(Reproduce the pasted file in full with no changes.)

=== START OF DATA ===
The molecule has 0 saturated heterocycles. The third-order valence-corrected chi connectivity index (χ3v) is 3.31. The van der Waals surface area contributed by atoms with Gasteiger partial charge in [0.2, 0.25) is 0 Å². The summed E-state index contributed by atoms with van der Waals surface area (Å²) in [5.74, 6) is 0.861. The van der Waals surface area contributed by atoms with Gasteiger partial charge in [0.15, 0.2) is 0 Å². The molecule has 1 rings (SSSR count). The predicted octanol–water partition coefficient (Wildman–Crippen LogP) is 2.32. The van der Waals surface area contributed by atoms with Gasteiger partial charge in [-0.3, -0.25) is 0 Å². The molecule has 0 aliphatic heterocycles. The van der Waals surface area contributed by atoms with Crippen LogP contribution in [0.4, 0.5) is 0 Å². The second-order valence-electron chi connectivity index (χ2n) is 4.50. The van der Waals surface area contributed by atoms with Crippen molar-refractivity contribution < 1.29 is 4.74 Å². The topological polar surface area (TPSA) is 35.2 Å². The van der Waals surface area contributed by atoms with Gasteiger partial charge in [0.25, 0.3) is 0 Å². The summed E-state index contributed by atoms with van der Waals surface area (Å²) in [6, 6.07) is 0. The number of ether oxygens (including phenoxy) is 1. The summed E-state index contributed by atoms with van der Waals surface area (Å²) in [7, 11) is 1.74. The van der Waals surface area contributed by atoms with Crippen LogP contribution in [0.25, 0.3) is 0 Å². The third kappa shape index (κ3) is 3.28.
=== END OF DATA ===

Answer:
The molecule has 0 saturated heterocycles. The third-order valence-corrected chi connectivity index (χ3v) is 3.31. The van der Waals surface area contributed by atoms with Gasteiger partial charge in [0.2, 0.25) is 0 Å². The summed E-state index contributed by atoms with van der Waals surface area (Å²) in [5.74, 6) is 0.861. The van der Waals surface area contributed by atoms with Gasteiger partial charge in [0.15, 0.2) is 0 Å². The molecule has 1 rings (SSSR count). The predicted octanol–water partition coefficient (Wildman–Crippen LogP) is 2.32. The van der Waals surface area contributed by atoms with Gasteiger partial charge in [-0.3, -0.25) is 0 Å². The molecule has 0 aliphatic heterocycles. The van der Waals surface area contributed by atoms with Crippen LogP contribution in [0.4, 0.5) is 0 Å². The second-order valence-electron chi connectivity index (χ2n) is 4.50. The van der Waals surface area contributed by atoms with Crippen molar-refractivity contribution < 1.29 is 4.74 Å². The topological polar surface area (TPSA) is 35.2 Å². The van der Waals surface area contributed by atoms with Gasteiger partial charge in [0.25, 0.3) is 0 Å². The summed E-state index contributed by atoms with van der Waals surface area (Å²) in [6, 6.07) is 0. The number of ether oxygens (including phenoxy) is 1. The summed E-state index contributed by atoms with van der Waals surface area (Å²) in [7, 11) is 1.74. The van der Waals surface area contributed by atoms with Crippen LogP contribution in [0.25, 0.3) is 0 Å². The third kappa shape index (κ3) is 3.28.